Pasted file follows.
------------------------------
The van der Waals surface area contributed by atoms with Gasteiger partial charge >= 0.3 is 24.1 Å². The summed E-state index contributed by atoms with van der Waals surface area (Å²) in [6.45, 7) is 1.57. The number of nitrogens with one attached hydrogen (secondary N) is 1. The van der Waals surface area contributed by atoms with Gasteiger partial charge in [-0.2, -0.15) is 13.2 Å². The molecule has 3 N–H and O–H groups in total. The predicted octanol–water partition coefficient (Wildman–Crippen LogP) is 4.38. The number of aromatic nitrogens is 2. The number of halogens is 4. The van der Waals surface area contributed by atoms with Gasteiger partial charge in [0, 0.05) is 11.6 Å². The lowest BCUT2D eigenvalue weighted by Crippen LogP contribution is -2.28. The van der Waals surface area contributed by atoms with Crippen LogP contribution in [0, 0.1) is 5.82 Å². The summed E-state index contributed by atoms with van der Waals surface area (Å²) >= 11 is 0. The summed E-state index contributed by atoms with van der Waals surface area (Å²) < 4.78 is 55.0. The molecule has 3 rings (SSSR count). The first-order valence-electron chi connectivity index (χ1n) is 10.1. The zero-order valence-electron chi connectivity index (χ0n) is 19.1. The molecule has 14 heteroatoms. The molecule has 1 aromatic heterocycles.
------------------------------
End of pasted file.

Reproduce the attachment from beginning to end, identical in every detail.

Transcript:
The van der Waals surface area contributed by atoms with Gasteiger partial charge >= 0.3 is 24.1 Å². The summed E-state index contributed by atoms with van der Waals surface area (Å²) in [6.45, 7) is 1.57. The number of nitrogens with one attached hydrogen (secondary N) is 1. The van der Waals surface area contributed by atoms with Gasteiger partial charge in [-0.2, -0.15) is 13.2 Å². The molecule has 3 N–H and O–H groups in total. The predicted octanol–water partition coefficient (Wildman–Crippen LogP) is 4.38. The number of aromatic nitrogens is 2. The number of halogens is 4. The van der Waals surface area contributed by atoms with Gasteiger partial charge in [0, 0.05) is 11.6 Å². The lowest BCUT2D eigenvalue weighted by Crippen LogP contribution is -2.28. The van der Waals surface area contributed by atoms with Crippen LogP contribution in [0, 0.1) is 5.82 Å². The summed E-state index contributed by atoms with van der Waals surface area (Å²) >= 11 is 0. The summed E-state index contributed by atoms with van der Waals surface area (Å²) < 4.78 is 55.0. The molecule has 3 rings (SSSR count). The first-order valence-electron chi connectivity index (χ1n) is 10.1. The zero-order valence-electron chi connectivity index (χ0n) is 19.1. The molecule has 14 heteroatoms. The molecule has 1 aromatic heterocycles.